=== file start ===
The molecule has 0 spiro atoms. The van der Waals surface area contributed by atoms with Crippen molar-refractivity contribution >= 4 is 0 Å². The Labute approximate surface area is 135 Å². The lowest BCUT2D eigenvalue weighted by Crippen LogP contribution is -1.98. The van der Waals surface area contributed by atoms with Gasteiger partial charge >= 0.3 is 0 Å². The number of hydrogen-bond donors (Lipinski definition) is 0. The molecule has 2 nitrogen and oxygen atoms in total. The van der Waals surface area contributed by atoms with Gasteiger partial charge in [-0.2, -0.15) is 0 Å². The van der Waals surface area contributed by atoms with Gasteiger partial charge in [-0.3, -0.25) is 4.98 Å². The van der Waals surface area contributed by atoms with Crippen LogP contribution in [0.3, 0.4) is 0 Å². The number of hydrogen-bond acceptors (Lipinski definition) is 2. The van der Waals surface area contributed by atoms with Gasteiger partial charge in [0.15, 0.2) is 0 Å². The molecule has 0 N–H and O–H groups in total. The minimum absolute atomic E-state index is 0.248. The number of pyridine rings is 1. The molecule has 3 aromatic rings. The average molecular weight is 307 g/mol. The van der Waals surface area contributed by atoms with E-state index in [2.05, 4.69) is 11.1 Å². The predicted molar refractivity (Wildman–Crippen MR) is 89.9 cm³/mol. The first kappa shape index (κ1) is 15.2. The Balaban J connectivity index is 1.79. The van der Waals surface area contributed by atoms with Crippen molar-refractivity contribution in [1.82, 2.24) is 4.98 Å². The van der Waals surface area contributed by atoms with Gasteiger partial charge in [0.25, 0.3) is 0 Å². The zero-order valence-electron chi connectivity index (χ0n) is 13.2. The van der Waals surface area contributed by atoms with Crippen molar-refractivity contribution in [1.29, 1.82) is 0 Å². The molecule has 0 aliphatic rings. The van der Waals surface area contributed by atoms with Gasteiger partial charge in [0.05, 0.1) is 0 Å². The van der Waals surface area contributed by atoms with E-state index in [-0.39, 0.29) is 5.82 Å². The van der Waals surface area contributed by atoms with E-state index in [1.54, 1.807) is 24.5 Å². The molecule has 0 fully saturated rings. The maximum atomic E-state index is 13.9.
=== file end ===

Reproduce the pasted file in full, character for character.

The molecule has 0 spiro atoms. The van der Waals surface area contributed by atoms with Crippen molar-refractivity contribution >= 4 is 0 Å². The Labute approximate surface area is 135 Å². The lowest BCUT2D eigenvalue weighted by Crippen LogP contribution is -1.98. The van der Waals surface area contributed by atoms with Gasteiger partial charge >= 0.3 is 0 Å². The number of hydrogen-bond donors (Lipinski definition) is 0. The molecule has 2 nitrogen and oxygen atoms in total. The van der Waals surface area contributed by atoms with Gasteiger partial charge in [-0.2, -0.15) is 0 Å². The van der Waals surface area contributed by atoms with Gasteiger partial charge in [-0.3, -0.25) is 4.98 Å². The van der Waals surface area contributed by atoms with Crippen LogP contribution in [0.3, 0.4) is 0 Å². The number of hydrogen-bond acceptors (Lipinski definition) is 2. The van der Waals surface area contributed by atoms with Gasteiger partial charge in [0.15, 0.2) is 0 Å². The molecule has 0 N–H and O–H groups in total. The minimum absolute atomic E-state index is 0.248. The number of pyridine rings is 1. The molecule has 3 aromatic rings. The average molecular weight is 307 g/mol. The van der Waals surface area contributed by atoms with E-state index in [2.05, 4.69) is 11.1 Å². The predicted molar refractivity (Wildman–Crippen MR) is 89.9 cm³/mol. The first kappa shape index (κ1) is 15.2. The Balaban J connectivity index is 1.79. The van der Waals surface area contributed by atoms with Crippen molar-refractivity contribution in [1.82, 2.24) is 4.98 Å². The van der Waals surface area contributed by atoms with Gasteiger partial charge in [0.25, 0.3) is 0 Å². The zero-order valence-electron chi connectivity index (χ0n) is 13.2. The van der Waals surface area contributed by atoms with Crippen molar-refractivity contribution in [1.29, 1.82) is 0 Å². The molecule has 0 aliphatic rings. The van der Waals surface area contributed by atoms with Gasteiger partial charge in [0.05, 0.1) is 0 Å². The van der Waals surface area contributed by atoms with E-state index in [-0.39, 0.29) is 5.82 Å². The van der Waals surface area contributed by atoms with E-state index in [1.54, 1.807) is 24.5 Å². The molecule has 0 fully saturated rings. The maximum atomic E-state index is 13.9.